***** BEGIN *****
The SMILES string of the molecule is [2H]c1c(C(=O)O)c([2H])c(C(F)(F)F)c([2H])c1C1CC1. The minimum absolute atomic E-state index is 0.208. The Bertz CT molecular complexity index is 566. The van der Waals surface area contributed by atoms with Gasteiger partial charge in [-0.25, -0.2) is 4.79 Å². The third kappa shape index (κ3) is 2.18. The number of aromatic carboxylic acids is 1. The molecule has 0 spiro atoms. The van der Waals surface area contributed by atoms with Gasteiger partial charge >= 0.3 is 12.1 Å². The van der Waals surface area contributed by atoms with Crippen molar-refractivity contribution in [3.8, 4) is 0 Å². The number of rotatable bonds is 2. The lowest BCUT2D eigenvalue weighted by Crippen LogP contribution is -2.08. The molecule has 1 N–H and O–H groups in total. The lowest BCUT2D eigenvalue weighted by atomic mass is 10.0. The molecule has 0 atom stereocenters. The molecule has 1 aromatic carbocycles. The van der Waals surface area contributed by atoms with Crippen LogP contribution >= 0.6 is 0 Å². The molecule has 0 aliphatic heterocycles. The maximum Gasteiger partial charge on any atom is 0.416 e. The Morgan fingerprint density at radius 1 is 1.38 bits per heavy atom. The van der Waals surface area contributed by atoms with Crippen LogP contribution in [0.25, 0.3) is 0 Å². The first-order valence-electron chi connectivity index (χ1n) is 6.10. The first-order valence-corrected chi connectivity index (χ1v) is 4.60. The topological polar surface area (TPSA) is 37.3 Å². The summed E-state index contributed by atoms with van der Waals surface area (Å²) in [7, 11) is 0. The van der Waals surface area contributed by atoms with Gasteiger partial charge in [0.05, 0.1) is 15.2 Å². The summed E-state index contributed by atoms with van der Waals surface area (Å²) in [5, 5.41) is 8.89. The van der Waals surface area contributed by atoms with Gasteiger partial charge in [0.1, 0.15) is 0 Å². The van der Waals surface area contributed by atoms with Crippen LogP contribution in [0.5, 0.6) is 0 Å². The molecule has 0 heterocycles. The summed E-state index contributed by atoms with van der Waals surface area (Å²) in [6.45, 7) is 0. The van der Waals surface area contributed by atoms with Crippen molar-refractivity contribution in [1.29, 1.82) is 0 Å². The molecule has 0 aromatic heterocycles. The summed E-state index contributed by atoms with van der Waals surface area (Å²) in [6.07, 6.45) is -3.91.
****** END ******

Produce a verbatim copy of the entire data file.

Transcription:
The SMILES string of the molecule is [2H]c1c(C(=O)O)c([2H])c(C(F)(F)F)c([2H])c1C1CC1. The minimum absolute atomic E-state index is 0.208. The Bertz CT molecular complexity index is 566. The van der Waals surface area contributed by atoms with Gasteiger partial charge in [-0.25, -0.2) is 4.79 Å². The third kappa shape index (κ3) is 2.18. The number of aromatic carboxylic acids is 1. The molecule has 0 spiro atoms. The van der Waals surface area contributed by atoms with Gasteiger partial charge >= 0.3 is 12.1 Å². The van der Waals surface area contributed by atoms with Crippen molar-refractivity contribution in [3.8, 4) is 0 Å². The number of rotatable bonds is 2. The lowest BCUT2D eigenvalue weighted by Crippen LogP contribution is -2.08. The molecule has 1 N–H and O–H groups in total. The lowest BCUT2D eigenvalue weighted by atomic mass is 10.0. The molecule has 0 atom stereocenters. The molecule has 1 aromatic carbocycles. The van der Waals surface area contributed by atoms with Crippen LogP contribution >= 0.6 is 0 Å². The molecule has 0 aliphatic heterocycles. The maximum Gasteiger partial charge on any atom is 0.416 e. The Morgan fingerprint density at radius 1 is 1.38 bits per heavy atom. The van der Waals surface area contributed by atoms with Crippen LogP contribution in [0.25, 0.3) is 0 Å². The first-order valence-electron chi connectivity index (χ1n) is 6.10. The first-order valence-corrected chi connectivity index (χ1v) is 4.60. The topological polar surface area (TPSA) is 37.3 Å². The summed E-state index contributed by atoms with van der Waals surface area (Å²) in [7, 11) is 0. The van der Waals surface area contributed by atoms with Gasteiger partial charge in [0.05, 0.1) is 15.2 Å². The summed E-state index contributed by atoms with van der Waals surface area (Å²) in [5, 5.41) is 8.89. The van der Waals surface area contributed by atoms with Gasteiger partial charge in [0.1, 0.15) is 0 Å². The van der Waals surface area contributed by atoms with Crippen LogP contribution in [0.5, 0.6) is 0 Å². The molecule has 0 heterocycles. The summed E-state index contributed by atoms with van der Waals surface area (Å²) in [6.45, 7) is 0. The van der Waals surface area contributed by atoms with Crippen molar-refractivity contribution in [1.29, 1.82) is 0 Å². The molecule has 0 aromatic heterocycles. The summed E-state index contributed by atoms with van der Waals surface area (Å²) in [6.07, 6.45) is -3.91.